Brenda Anderson, Ph.D.
University of Illinois (1993)
Associate Professor, Integrative Neuroscience
Office: Psychology B-216
Office Hours: Flexible, by appointment
Phone Number: (631) 632-7821


Areas of Interest:
Exercise, Stress, Anatomical plasticity, Quantitative neuroanatomy

Current Research:
Brenda Anderson's lab focuses on the role the environment plays in shaping behavior and the brain. In the past we have studied exercise effects on learning, anatomy, and vulnerability to seizures.

More recently, we have developed a novel living environment for rats that will allow us to systematically manipulate environmental factors implicated in stress. Our first use of this platform has been to test the effects of psychological stress by presenting repeated unpredictable threats without harm. Repeated unpredictable threats (uncertainty) enhanced defensive behaviors, elevated baseline startle and impaired learning in neutral environments. Overall, this pattern of effects matches hypervigilance, a core feature of PTSD.

The lab uses the following methods:

A broad set of behavioral measures. Cytochrome oxidase histochemistry as a measure of metabolic plasticity. Stereological methods for quantitative measures at the light and electron microscopic level of analysis.

Representative Publications:

Tata, D., Marciano, V. and Anderson, B. (2006) Synapse loss from chronically elevated glucocorticoids: Relationship to neuropil volume and cell number in hippocampal area CA3, Journal of Comparative Neurology, 498, 363-374.

Tata, D.A. and Anderson, B.J. (2009). The effects of chronic glucocorticoid exposure on dendritic length, synapse numbers and glial volume in animal models: implications for hippocampal volume reductions in depression. Physiology and Behavior, 99(2), 186-193.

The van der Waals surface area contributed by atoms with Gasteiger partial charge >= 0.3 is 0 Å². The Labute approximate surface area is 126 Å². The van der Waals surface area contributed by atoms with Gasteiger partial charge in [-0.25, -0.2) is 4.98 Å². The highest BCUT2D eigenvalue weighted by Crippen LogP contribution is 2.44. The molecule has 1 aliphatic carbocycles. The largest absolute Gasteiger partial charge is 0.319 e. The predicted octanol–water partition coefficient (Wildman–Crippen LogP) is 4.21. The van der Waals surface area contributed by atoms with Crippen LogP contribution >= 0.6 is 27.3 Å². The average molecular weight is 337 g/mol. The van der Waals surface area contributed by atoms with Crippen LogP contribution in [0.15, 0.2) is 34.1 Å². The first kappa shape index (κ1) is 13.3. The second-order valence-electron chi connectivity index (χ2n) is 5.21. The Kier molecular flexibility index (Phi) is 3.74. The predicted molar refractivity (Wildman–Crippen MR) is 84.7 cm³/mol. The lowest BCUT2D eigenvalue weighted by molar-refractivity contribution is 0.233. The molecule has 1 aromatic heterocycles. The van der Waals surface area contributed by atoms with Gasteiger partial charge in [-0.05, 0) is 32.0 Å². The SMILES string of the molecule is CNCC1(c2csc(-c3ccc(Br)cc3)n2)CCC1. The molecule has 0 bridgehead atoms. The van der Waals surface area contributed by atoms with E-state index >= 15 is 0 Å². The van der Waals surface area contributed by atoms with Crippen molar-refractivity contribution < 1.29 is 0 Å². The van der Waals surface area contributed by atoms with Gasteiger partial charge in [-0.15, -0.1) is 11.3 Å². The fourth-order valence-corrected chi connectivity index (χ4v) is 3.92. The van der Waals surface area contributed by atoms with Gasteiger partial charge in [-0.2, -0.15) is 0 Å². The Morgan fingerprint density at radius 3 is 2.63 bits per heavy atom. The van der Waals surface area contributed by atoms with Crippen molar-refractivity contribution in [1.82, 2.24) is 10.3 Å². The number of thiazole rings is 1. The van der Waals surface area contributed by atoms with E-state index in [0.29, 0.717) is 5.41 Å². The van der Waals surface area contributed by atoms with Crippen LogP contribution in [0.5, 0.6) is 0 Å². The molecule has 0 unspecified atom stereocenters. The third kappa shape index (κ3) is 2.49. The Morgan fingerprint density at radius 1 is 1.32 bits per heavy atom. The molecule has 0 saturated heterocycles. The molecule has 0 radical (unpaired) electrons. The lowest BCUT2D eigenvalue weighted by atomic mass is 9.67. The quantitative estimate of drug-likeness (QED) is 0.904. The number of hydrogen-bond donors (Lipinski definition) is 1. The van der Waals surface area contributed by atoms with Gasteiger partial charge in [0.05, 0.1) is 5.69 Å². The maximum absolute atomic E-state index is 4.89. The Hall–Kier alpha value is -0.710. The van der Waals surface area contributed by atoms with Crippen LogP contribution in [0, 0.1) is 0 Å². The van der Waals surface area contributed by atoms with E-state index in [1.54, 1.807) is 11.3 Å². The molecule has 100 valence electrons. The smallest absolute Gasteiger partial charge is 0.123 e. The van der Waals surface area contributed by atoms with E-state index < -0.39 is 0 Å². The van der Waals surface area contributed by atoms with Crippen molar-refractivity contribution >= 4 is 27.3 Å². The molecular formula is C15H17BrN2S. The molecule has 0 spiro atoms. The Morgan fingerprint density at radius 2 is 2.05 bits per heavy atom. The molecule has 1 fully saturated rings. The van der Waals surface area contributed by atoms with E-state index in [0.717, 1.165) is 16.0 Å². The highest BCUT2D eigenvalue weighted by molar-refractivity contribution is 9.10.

Anderson, B. J., Greenwood, S.J. and McCloskey, D. (2010). Exercise as an intervention for the age-related decline in neural metabolic support. Frontiers in Aging Neuroscience, 2, 30.

Anderson, B. J. (2011). Plasticity of gray matter volume: The cellular and synaptic plasticity that underlies volumetric change. Developmental Psychobiology, 53:456-65.

Coburn-Litvak, P. S., Tata, D. A., Gorby, H. E., Richardson, G., McCloskey, D. P., and Anderson, B. J. (2004). Chronic corticosterone reduces brain weight, and mitochondrial, but not glial volume fraction in area CA3, Neuroscience,124, 429-438.

Coburn-Litvak, P. S., Pothakos, K., Tata, D. A., McCloskey, D. P., and Anderson, B. J., (2003). Chronic administration of corticosterone impairs spatial reference memory before spatial working memory in rats, Neurobiology of Learning and Memory, 80, 11-23.

McCloskey, D. P., Adamo, D. S., Anderson, B. J. (2001). Exercise increases metabolic capacity in the motor cortex and striatum, but not in the hippocampus. Brain Research, 891, 168-175.

Anderson, B. J., Rapp, D. N., Baek, D. H., McCloskey, D. P., Coburn-Litvak, P. S., and Robinson, J. K. (2000) Exercise influences spatial learning in the radial arm maze. Physiology and Behavior, 70, 425-429.